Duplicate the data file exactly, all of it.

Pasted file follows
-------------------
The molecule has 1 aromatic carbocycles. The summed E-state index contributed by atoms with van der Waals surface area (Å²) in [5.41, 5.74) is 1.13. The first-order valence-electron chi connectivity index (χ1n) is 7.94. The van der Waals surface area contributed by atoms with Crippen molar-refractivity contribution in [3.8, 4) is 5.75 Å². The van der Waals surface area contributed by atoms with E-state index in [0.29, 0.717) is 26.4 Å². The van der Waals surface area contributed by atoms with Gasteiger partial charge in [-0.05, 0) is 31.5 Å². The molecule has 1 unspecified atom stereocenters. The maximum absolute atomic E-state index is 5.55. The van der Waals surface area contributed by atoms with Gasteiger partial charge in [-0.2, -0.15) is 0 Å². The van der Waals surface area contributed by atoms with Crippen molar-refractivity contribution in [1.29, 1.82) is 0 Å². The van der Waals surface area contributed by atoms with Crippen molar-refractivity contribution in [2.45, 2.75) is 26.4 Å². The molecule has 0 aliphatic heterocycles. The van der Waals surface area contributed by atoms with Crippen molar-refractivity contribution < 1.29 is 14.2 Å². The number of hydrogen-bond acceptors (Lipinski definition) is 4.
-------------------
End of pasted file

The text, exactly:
The molecule has 1 aromatic carbocycles. The summed E-state index contributed by atoms with van der Waals surface area (Å²) in [5.41, 5.74) is 1.13. The first-order valence-electron chi connectivity index (χ1n) is 7.94. The van der Waals surface area contributed by atoms with Crippen molar-refractivity contribution in [3.8, 4) is 5.75 Å². The van der Waals surface area contributed by atoms with E-state index in [0.29, 0.717) is 26.4 Å². The van der Waals surface area contributed by atoms with Gasteiger partial charge in [-0.05, 0) is 31.5 Å². The molecule has 1 unspecified atom stereocenters. The maximum absolute atomic E-state index is 5.55. The van der Waals surface area contributed by atoms with Gasteiger partial charge in [-0.2, -0.15) is 0 Å². The van der Waals surface area contributed by atoms with Crippen molar-refractivity contribution in [1.29, 1.82) is 0 Å². The van der Waals surface area contributed by atoms with Crippen molar-refractivity contribution in [2.45, 2.75) is 26.4 Å². The molecule has 0 aliphatic heterocycles. The van der Waals surface area contributed by atoms with Crippen molar-refractivity contribution < 1.29 is 14.2 Å². The number of hydrogen-bond acceptors (Lipinski definition) is 4.